at·ten·tion def·i·cit dis·or·der (ADD),
a disorder of attention, organization and impulse control appearing in childhood and often persisting to adulthood. Hyperactivity may be a feature but is not necessary for the diagnosis.
Farlex Partner Medical Dictionary © Farlex 2012
attention deficit disorder
The American Heritage® Medical Dictionary Copyright © 2007, 2004 by Houghton Mifflin Company. Published by Houghton Mifflin Company. All rights reserved.
attention deficit disorder The most widely used term for the condition which is officially–per the DSM-IV—known as Attention deficit-hyperactivity disorder, see there.
McGraw-Hill Concise Dictionary of Modern Medicine. © 2002 by The McGraw-Hill Companies, Inc.
at·ten·tion def·i·cit dis·or·der (ADD) (ă-ten'shŭn def'i-sit dis-ōr'dĕr)
A disorder of attention and impulse control with specific criteria, appearing in childhood and sometimes persisting to adulthood. Hyperactivity may be a feature but is not necessary for the diagnosis.
See also: attention deficit hyperactivity disorder
Medical Dictionary for the Health Professions and Nursing © Farlex 2012
Attention deficit disorder (ADD)
Disorder characterized by a short attention span, impulsivity, and in some cases hyperactivity.
Gale Encyclopedia of Medicine. Copyright 2008 The Gale Group, Inc. All rights reserved.
at·ten·tion def·i·cit dis·or·der(ADD) (ă-ten'shŭn def'i-sit dis-ōr'dĕr)
Disorder of attention, organization, and impulse control appearing in childhood and often persisting to adulthood. Hyperactivity may be a feature but is not necessary for the diagnosis.
Medical Dictionary for the Dental Professions © Farlex 2012
Patient discussion about attention deficit disorder
Q. what are the symptoms to look for a person suspected to be Attention-Deficit/Hyperactivity Disorder?
A. i would go with WaylonRonaldo on this, but be careful not to "home diagnose" your child. it's a very dangerous thing to do. there has to be a process of differential diagnosis in order to avoid a mistaken diagnosis of ADHD. and that should do a specialist. a group of specialists in fact.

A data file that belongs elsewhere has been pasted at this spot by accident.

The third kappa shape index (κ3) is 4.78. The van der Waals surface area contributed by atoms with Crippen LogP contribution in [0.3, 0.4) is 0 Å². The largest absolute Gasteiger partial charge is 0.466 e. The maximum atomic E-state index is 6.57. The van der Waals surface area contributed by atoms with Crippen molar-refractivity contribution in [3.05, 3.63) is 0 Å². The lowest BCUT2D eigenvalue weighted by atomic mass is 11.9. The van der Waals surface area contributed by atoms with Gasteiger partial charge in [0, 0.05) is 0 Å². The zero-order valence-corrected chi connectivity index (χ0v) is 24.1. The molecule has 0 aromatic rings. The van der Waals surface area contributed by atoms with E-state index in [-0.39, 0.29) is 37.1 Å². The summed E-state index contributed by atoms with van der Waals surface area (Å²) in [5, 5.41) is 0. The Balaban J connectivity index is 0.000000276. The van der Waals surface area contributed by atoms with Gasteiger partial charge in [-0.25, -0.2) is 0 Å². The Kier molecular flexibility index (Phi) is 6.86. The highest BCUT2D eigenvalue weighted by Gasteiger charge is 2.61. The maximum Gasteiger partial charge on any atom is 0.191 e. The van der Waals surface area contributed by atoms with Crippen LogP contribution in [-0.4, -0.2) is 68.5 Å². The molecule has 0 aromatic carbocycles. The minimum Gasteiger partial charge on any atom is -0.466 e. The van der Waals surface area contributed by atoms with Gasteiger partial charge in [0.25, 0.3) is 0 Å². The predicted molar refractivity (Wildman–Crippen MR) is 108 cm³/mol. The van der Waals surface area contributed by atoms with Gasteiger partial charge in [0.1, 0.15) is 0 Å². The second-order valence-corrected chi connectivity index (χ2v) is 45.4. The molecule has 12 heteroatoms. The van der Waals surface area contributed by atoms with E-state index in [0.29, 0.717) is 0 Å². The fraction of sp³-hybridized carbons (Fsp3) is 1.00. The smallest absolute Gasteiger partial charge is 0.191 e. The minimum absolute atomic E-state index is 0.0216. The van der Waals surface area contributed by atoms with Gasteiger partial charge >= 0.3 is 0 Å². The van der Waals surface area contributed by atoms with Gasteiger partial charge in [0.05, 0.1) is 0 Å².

Q. What Is ADHD? I have heard parents talking about ADHD at my son’s school. What exactly is this syndrome?
A. I am a mother of 4 children, all of whom have been diagnosed with ADHD as was I. My youngest son and daughter took medication for ADHD (Adderall). I found that it made my son very zombie-like. He showed little to no emotion and when he did it was mostly anger and aggression. I spoke with his Psychiatrist and we adjusted his meds. This unfortunately did not work. But his psych. said that the benefits of the drug outweighed the bad side effects. I slowly weened him off the meds. It takes a lot more patience to get him to do his homework and an IEP (individual education plan) at school has helped a great deal. You can request this at any public school. My daughter on the other hand takes a very low dose of adderall and is doing just fine. They are both in counseling to learn how to deal with ADHD and are doing fine. I also think that this diagnosis is used way too much. It might be a symptom to a bigger problem or something stressful the child is experiencing.
Q. How Can I Tell If My Child Has ADHD? Are there ways to early diagnosis of ADHD in children? How can I tell if my child might have this disorder?
A. Children with ADD or ADHD (attention deficit hyperactivity disorder) may be early diagnosed if the parents / school teachers notice any of these signs that may suggest the child is suffering from this problem- the child has trouble concentrating, can be easily distracted, has less control over what he does or says (tendency to act impulsively), has difficulty following instructions, or the child is fidgety, restless or interrupting others. Symptoms usually start around the age of four and early diagnosis is possible for treatment. More discussions about attention deficit disorder
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